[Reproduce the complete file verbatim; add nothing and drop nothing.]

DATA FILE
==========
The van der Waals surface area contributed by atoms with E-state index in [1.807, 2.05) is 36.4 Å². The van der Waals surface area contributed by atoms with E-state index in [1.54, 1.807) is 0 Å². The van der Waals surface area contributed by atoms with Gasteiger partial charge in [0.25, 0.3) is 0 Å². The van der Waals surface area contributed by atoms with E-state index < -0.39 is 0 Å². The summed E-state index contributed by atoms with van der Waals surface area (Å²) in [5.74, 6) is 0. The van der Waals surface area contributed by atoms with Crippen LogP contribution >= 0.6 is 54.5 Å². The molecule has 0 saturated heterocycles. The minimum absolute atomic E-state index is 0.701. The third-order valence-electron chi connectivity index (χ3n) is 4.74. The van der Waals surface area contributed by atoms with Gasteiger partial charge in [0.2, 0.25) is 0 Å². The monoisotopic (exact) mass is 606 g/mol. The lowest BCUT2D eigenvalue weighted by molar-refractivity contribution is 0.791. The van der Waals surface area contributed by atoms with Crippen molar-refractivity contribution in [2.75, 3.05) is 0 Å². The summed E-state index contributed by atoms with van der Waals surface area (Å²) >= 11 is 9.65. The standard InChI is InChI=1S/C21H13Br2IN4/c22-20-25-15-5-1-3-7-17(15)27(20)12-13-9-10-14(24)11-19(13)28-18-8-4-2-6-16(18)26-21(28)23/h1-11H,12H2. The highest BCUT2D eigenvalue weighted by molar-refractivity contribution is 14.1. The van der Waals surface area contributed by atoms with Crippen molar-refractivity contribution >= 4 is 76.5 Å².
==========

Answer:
The van der Waals surface area contributed by atoms with E-state index in [1.807, 2.05) is 36.4 Å². The van der Waals surface area contributed by atoms with E-state index in [1.54, 1.807) is 0 Å². The van der Waals surface area contributed by atoms with Gasteiger partial charge in [0.25, 0.3) is 0 Å². The van der Waals surface area contributed by atoms with E-state index < -0.39 is 0 Å². The summed E-state index contributed by atoms with van der Waals surface area (Å²) in [5.74, 6) is 0. The van der Waals surface area contributed by atoms with Crippen LogP contribution >= 0.6 is 54.5 Å². The molecule has 0 saturated heterocycles. The minimum absolute atomic E-state index is 0.701. The third-order valence-electron chi connectivity index (χ3n) is 4.74. The van der Waals surface area contributed by atoms with Gasteiger partial charge in [0.2, 0.25) is 0 Å². The monoisotopic (exact) mass is 606 g/mol. The lowest BCUT2D eigenvalue weighted by molar-refractivity contribution is 0.791. The van der Waals surface area contributed by atoms with Crippen molar-refractivity contribution in [2.75, 3.05) is 0 Å². The summed E-state index contributed by atoms with van der Waals surface area (Å²) >= 11 is 9.65. The standard InChI is InChI=1S/C21H13Br2IN4/c22-20-25-15-5-1-3-7-17(15)27(20)12-13-9-10-14(24)11-19(13)28-18-8-4-2-6-16(18)26-21(28)23/h1-11H,12H2. The highest BCUT2D eigenvalue weighted by molar-refractivity contribution is 14.1. The van der Waals surface area contributed by atoms with Crippen molar-refractivity contribution >= 4 is 76.5 Å².